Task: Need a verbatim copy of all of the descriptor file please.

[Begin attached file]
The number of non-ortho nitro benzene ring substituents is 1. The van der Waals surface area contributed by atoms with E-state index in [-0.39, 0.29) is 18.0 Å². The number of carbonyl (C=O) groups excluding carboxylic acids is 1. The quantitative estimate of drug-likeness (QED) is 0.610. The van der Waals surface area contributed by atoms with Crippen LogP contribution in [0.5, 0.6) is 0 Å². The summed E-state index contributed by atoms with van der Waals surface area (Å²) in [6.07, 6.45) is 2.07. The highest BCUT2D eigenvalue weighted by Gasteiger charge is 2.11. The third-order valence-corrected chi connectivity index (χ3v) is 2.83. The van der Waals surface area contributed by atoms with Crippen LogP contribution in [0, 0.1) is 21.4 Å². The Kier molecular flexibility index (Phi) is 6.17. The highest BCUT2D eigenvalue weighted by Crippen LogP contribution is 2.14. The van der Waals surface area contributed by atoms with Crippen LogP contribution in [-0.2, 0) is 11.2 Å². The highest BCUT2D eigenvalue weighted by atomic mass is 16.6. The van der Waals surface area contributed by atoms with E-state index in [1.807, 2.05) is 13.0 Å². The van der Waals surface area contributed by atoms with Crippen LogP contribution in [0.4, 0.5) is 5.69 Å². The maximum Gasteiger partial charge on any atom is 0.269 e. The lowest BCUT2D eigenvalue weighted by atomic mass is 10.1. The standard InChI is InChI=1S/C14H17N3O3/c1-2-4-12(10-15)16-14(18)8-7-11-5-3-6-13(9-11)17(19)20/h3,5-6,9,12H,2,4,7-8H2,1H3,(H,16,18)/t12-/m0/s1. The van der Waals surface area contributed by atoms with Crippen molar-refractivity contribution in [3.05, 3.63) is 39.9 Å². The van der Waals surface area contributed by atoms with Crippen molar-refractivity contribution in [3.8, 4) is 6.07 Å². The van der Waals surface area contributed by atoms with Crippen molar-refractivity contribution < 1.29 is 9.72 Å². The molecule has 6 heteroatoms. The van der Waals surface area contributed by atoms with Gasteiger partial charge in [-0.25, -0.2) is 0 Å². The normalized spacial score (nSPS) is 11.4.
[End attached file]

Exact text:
The number of non-ortho nitro benzene ring substituents is 1. The van der Waals surface area contributed by atoms with E-state index in [-0.39, 0.29) is 18.0 Å². The number of carbonyl (C=O) groups excluding carboxylic acids is 1. The quantitative estimate of drug-likeness (QED) is 0.610. The van der Waals surface area contributed by atoms with Crippen LogP contribution in [0.5, 0.6) is 0 Å². The summed E-state index contributed by atoms with van der Waals surface area (Å²) in [6.07, 6.45) is 2.07. The highest BCUT2D eigenvalue weighted by Gasteiger charge is 2.11. The third-order valence-corrected chi connectivity index (χ3v) is 2.83. The van der Waals surface area contributed by atoms with Crippen LogP contribution in [0, 0.1) is 21.4 Å². The Kier molecular flexibility index (Phi) is 6.17. The highest BCUT2D eigenvalue weighted by Crippen LogP contribution is 2.14. The van der Waals surface area contributed by atoms with Crippen LogP contribution in [-0.2, 0) is 11.2 Å². The highest BCUT2D eigenvalue weighted by atomic mass is 16.6. The van der Waals surface area contributed by atoms with E-state index in [1.807, 2.05) is 13.0 Å². The van der Waals surface area contributed by atoms with Crippen LogP contribution in [0.4, 0.5) is 5.69 Å². The maximum Gasteiger partial charge on any atom is 0.269 e. The lowest BCUT2D eigenvalue weighted by atomic mass is 10.1. The standard InChI is InChI=1S/C14H17N3O3/c1-2-4-12(10-15)16-14(18)8-7-11-5-3-6-13(9-11)17(19)20/h3,5-6,9,12H,2,4,7-8H2,1H3,(H,16,18)/t12-/m0/s1. The van der Waals surface area contributed by atoms with Crippen molar-refractivity contribution in [3.05, 3.63) is 39.9 Å². The van der Waals surface area contributed by atoms with Crippen molar-refractivity contribution in [3.8, 4) is 6.07 Å². The van der Waals surface area contributed by atoms with Crippen molar-refractivity contribution < 1.29 is 9.72 Å². The molecule has 6 heteroatoms. The van der Waals surface area contributed by atoms with Gasteiger partial charge in [-0.25, -0.2) is 0 Å². The normalized spacial score (nSPS) is 11.4.